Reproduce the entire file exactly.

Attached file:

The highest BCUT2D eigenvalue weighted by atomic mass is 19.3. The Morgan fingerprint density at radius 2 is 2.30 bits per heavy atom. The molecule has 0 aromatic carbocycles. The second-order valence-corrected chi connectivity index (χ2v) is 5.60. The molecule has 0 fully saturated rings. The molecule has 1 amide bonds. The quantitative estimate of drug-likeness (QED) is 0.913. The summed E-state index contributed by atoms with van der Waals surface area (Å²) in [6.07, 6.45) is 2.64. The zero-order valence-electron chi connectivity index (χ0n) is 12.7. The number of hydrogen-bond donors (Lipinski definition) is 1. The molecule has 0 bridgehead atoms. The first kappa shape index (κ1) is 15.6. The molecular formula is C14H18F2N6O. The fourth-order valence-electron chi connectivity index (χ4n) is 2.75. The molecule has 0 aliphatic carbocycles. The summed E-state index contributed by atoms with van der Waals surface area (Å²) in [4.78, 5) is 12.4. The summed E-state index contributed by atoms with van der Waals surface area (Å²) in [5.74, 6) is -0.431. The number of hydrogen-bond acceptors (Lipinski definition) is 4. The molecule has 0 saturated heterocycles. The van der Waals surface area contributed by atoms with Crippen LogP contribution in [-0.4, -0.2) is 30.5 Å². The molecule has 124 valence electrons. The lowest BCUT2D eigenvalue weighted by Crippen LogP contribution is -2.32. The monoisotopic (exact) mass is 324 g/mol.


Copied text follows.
The highest BCUT2D eigenvalue weighted by atomic mass is 19.3. The Morgan fingerprint density at radius 2 is 2.30 bits per heavy atom. The molecule has 0 aromatic carbocycles. The second-order valence-corrected chi connectivity index (χ2v) is 5.60. The molecule has 0 fully saturated rings. The molecule has 1 amide bonds. The quantitative estimate of drug-likeness (QED) is 0.913. The summed E-state index contributed by atoms with van der Waals surface area (Å²) in [6.07, 6.45) is 2.64. The zero-order valence-electron chi connectivity index (χ0n) is 12.7. The number of hydrogen-bond donors (Lipinski definition) is 1. The molecule has 0 bridgehead atoms. The first kappa shape index (κ1) is 15.6. The molecular formula is C14H18F2N6O. The fourth-order valence-electron chi connectivity index (χ4n) is 2.75. The molecule has 0 aliphatic carbocycles. The summed E-state index contributed by atoms with van der Waals surface area (Å²) in [4.78, 5) is 12.4. The summed E-state index contributed by atoms with van der Waals surface area (Å²) in [5.74, 6) is -0.431. The number of hydrogen-bond acceptors (Lipinski definition) is 4. The molecule has 0 saturated heterocycles. The van der Waals surface area contributed by atoms with Crippen LogP contribution in [-0.4, -0.2) is 30.5 Å². The molecule has 124 valence electrons. The lowest BCUT2D eigenvalue weighted by Crippen LogP contribution is -2.32. The monoisotopic (exact) mass is 324 g/mol.